"My wife is named Iriana. Irian was former name of Papua. Her grand father lived in Papua for years as school teacher. That makes my wife and me close to Papua," Jokowi said when he and his wife visited Papua in political campaign ahead of the 2014 presidential election. At that time Jokowi and Iriana visited a number of areas including the village of Yoka, near Lake Sentani, Papua.(*)

3) One-fuel price policy will create social justice in Papua: Jokowi
Ayomi Amindoni The Jakarta Post
Jakarta | October 18, 2016 | 08:01 pm
President Joko “Jokowi” Widodo has said the government’s one-price fuel policy in Papua and West Papua aims to bring social justice to all Indonesians.
During the launch of the program at Nop Goliat Dekai in Yakuhimo, Papua, on Tuesday, Jokowi said the government should not let injustice in Papua continue. With this program, he said, people residing in the country’s easternmost provinces could enjoy fuel sold at the same price in western and central parts of the country.
“The premium [fuel] price is now Rp 6,450 [4.95 US cents] per liter. All this time, for decades, premium was selling at Rp 50,000 per liter, and sometimes even as high as around Rp 60,000 to 100,000 per liter," Jokowi said as quoted in a Presidential Press Bureau’s press statement.
Jokowi said he had instructed State Enterprises Minister Rini Soemarno and state-run energy firm Pertamina to immediately implement the one-price fuel policy, which was also aimed at boosting economic growth in Papua and West Papua.
“Both transportation and logistics costs will be cheaper, so commodity prices will drop. This is indeed a 'step-by-step' process," he went on.
To implement the program, Pertamina's subsidiary Pelita Air Service, which operates the Air Tractor AT-802—an aircraft with a capacity of 4,000 liters—will use the aircraft specifically to distribute fuel to remote areas. Pertamina has also designated nine fuel distribution agents in 8 regencies in Papua and West Papua.
With the one-price fuel policy, premium is now priced at Rp 6,450 per liter while diesel and kerosene are sold at Rp 5,150 and Rp 2,500 per liter respectively. (ebf)

4) Jokowi launches new fuel pricing policy for Papua, West Papua 
Nether Dharma Somba The Jakarta Post
Dekai, Papua | October 18, 2016 | 07:31 pm
After bearing the burden of high fuel prices for decades, people living in Papua and West Papua can now buy fuel at affordable prices.
On the second day of his working visit to Indonesia’s easternmost region on Tuesday, President Joko “Jokowi” Widodo announced the One Fuel Price policy. The policy aims to make the price of fuel in Papua and West Papua the same as prices in other areas across Indonesia.  
Under the new policy, premium sells at Rp 6,450 (4.95 US cents) per liter while diesel and kerosene are priced at Rp 5,150 and Rp 2,500 per liter, respectively.
“Residents can now buy premium at Rp 6,450 per liter while diesel is sold at Rp 5,150, far lower than the previous rates, which ranged between Rp 50,000 to Rp 100,000 per liter,” Jokowi said during the launch of the One Fuel Price policy for Papua and West Papua in Dekai, Yahukimo, Papua, on Tuesday.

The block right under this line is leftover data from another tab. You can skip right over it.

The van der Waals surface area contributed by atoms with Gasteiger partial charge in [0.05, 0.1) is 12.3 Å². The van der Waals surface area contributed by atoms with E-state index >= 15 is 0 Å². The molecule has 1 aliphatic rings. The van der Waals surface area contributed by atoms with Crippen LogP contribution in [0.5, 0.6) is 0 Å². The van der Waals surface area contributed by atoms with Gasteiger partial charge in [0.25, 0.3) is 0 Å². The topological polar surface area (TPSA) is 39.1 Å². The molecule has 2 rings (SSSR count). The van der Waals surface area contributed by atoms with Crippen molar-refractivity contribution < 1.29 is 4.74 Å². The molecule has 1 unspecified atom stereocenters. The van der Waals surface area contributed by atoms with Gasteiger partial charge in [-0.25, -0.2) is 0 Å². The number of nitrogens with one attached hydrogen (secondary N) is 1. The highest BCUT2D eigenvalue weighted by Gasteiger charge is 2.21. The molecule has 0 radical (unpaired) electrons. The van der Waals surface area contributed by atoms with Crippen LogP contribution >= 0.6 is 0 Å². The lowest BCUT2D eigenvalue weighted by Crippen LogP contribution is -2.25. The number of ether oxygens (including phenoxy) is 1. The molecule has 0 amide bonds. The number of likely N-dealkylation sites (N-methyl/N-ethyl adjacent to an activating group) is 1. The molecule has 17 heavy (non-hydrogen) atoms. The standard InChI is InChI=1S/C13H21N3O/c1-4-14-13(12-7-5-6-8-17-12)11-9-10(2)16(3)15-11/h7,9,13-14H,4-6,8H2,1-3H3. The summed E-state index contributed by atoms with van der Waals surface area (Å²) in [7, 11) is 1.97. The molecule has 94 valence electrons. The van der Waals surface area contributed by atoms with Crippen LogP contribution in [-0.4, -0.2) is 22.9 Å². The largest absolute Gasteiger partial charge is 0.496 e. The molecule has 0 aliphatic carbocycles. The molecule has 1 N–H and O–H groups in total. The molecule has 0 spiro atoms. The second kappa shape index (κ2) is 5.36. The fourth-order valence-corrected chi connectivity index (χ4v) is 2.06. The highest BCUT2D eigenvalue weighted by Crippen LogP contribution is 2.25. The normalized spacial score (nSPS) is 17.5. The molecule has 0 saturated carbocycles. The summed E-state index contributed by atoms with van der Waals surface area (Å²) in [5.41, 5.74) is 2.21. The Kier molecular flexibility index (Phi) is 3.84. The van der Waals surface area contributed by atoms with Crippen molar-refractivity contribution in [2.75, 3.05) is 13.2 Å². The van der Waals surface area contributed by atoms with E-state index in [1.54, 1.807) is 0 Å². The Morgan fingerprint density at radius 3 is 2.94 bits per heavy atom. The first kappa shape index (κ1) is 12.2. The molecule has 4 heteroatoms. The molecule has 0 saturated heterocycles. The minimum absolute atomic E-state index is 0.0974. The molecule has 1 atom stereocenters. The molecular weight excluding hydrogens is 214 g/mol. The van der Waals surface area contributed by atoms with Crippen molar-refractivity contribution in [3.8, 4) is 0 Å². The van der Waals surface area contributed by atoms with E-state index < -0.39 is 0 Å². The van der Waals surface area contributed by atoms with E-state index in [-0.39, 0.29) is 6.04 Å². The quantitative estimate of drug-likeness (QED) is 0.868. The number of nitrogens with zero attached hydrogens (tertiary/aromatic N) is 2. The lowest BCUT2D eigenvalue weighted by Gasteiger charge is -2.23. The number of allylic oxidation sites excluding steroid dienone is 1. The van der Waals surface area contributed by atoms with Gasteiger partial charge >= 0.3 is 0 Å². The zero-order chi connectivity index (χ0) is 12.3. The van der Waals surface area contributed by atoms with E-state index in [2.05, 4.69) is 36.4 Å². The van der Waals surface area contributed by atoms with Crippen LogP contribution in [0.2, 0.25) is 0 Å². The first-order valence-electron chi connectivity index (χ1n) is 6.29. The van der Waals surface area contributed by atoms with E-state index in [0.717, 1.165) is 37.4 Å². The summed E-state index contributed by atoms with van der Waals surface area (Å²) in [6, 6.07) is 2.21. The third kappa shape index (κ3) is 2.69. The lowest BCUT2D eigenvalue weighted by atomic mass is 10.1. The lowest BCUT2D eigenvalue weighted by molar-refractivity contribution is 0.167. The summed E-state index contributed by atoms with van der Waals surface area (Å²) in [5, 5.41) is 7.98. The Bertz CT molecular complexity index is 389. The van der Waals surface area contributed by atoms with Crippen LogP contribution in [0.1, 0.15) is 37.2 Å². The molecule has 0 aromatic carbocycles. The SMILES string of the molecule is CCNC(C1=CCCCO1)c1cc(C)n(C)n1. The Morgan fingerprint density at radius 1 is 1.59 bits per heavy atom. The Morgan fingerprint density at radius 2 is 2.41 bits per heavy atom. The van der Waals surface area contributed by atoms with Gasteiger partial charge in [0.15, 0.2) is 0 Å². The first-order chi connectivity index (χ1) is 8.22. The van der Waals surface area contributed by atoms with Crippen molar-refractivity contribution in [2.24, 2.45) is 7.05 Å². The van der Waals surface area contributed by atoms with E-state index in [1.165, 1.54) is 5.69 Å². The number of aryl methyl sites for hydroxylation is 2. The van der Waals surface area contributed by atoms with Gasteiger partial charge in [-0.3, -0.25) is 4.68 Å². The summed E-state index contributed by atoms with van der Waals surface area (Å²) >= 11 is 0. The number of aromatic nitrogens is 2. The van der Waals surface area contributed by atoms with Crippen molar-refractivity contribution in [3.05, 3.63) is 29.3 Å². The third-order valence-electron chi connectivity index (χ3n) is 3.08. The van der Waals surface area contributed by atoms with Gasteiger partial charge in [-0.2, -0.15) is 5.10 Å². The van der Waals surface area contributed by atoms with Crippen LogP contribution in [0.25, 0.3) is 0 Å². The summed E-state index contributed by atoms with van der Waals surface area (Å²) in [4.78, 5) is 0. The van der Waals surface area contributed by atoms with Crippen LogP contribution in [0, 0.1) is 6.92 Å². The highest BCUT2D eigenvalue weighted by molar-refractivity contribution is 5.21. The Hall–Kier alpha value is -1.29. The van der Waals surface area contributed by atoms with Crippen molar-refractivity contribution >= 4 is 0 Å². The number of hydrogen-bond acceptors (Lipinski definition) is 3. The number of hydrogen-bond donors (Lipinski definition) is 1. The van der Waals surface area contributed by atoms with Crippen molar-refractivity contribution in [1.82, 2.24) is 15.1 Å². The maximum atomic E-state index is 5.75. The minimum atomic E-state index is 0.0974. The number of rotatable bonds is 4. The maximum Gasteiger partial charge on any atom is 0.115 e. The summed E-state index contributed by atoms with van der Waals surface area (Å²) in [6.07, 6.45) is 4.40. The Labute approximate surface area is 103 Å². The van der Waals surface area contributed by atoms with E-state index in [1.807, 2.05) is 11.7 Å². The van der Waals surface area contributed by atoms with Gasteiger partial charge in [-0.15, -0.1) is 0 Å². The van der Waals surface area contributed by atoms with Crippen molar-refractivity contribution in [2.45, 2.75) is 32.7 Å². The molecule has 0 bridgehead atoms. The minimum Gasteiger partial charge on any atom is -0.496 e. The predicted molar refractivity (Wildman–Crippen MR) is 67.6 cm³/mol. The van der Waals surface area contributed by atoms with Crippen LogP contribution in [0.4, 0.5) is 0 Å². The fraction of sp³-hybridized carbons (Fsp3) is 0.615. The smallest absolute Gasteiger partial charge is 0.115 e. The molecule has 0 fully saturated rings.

The President hopes the policy will directly impact people’s prosperity.
“The prices should not be more than Rp 10,000 per liter. I will continue to monitor this. We should not let just one or two people enjoy the fuel prices enjoyed by other parts of the country, while others have to buy fuel at a higher price,” said Jokowi.
With the One Fuel Price policy, the President said state-run oil and gas firm Pertamina must allocate Rp 800 billion in subsidies every year.
“The most important thing is not about the money, but about social justice for all Indonesians,” he said. (ebf)

TUESDAY, 18 OCTOBER, 2016 | 20:10 WIB
5) Pertain Adjusts Fuel Prices in Papua

TEMPO.COJakarta - Dwi Soetjipto, CEO of state-owned oil and gas company Pertamina, said that the company will adjust the prices of fuel in all regions of Papua and West Papua. The adjustment will be made based on President Joko Widodo's instruction. The President expected that the price of fuel in Papua will be the same as in Western Indonesian regions.
Dwi said that new fuel price will be similar to prices in Java and will apply for all types of fuel. Dwi added that President Jokowi will make the official announcement during his work visit in Papua, Tuesday, October 18, 2016.
Dwi explained that adjusting fuel prices in Papua will not affect the company’s financial balance because Pertamina, according to Dwi, has been successful carrying out its company efficiency program within the last two years. Dwi explained that the efficiency program has allowed the company to book more profits, which in turn will be used to subsidize fuel prices in Papua.
"The profit [Pertamina made] is for our distant brothers, who purchased fuel with a high price all this time," Dwi said.

6) Indonesian bulldozer driver killed in gold mine plunge
TIMIKA, Indonesia: A bulldozer driver whose machine plunged into a gold mine in Indonesia has died, the site’s US owner said Tuesday, the latest in a string of deaths at the pit.
Police said the road the vehicle was traveling on had given way under its weight, sending the bulldozer tumbling 20 meters into the open-pit mine at Grasberg, one of the world’s biggest gold and copper ventures.
“The one who was killed was in the vehicle, and was thrown out of the vehicle” on Monday, local police chief Yustanto Mujiharso told AFP.
A second worker was injured.
The mine, which sits high in the mountains of eastern Papua province, is owned by Freeport-McMoRan, whose local spokesman confirmed one worker had died in an “incident”.
Monday’s death is the latest tragedy at the mine.
In January last year, three security personnel who had been patrolling the grounds were found dead with bullet and machete wounds, while six months later in July a worker was killed in an accident.
In May 2013, a training tunnel collapsed, killing 28 miners as they took part in a safety course, in one of Indonesia’s worst-ever mining accidents.